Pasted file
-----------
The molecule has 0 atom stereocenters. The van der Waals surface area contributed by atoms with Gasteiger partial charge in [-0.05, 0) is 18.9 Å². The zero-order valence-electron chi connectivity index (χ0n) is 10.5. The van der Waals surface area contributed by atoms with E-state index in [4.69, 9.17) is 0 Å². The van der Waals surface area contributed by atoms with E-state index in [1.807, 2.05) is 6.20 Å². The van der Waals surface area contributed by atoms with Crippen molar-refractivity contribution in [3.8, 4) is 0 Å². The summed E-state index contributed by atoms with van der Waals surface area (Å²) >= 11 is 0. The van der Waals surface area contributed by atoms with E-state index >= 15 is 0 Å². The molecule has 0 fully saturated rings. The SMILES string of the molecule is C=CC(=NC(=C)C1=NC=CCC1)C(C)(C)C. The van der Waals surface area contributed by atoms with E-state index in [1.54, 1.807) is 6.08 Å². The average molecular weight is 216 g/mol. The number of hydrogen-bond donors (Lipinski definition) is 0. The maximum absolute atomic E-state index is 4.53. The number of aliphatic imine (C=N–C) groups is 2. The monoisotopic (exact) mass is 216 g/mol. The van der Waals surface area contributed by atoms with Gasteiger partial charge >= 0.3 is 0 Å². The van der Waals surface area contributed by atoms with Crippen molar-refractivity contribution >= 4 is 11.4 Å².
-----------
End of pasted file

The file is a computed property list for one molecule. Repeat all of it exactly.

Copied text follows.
The molecule has 0 atom stereocenters. The van der Waals surface area contributed by atoms with Gasteiger partial charge in [-0.05, 0) is 18.9 Å². The zero-order valence-electron chi connectivity index (χ0n) is 10.5. The van der Waals surface area contributed by atoms with E-state index in [4.69, 9.17) is 0 Å². The van der Waals surface area contributed by atoms with E-state index in [1.807, 2.05) is 6.20 Å². The van der Waals surface area contributed by atoms with Crippen molar-refractivity contribution in [3.8, 4) is 0 Å². The summed E-state index contributed by atoms with van der Waals surface area (Å²) >= 11 is 0. The van der Waals surface area contributed by atoms with E-state index >= 15 is 0 Å². The molecule has 0 fully saturated rings. The SMILES string of the molecule is C=CC(=NC(=C)C1=NC=CCC1)C(C)(C)C. The van der Waals surface area contributed by atoms with E-state index in [1.54, 1.807) is 6.08 Å². The average molecular weight is 216 g/mol. The number of hydrogen-bond donors (Lipinski definition) is 0. The maximum absolute atomic E-state index is 4.53. The number of aliphatic imine (C=N–C) groups is 2. The monoisotopic (exact) mass is 216 g/mol. The van der Waals surface area contributed by atoms with Gasteiger partial charge >= 0.3 is 0 Å². The van der Waals surface area contributed by atoms with Crippen molar-refractivity contribution >= 4 is 11.4 Å².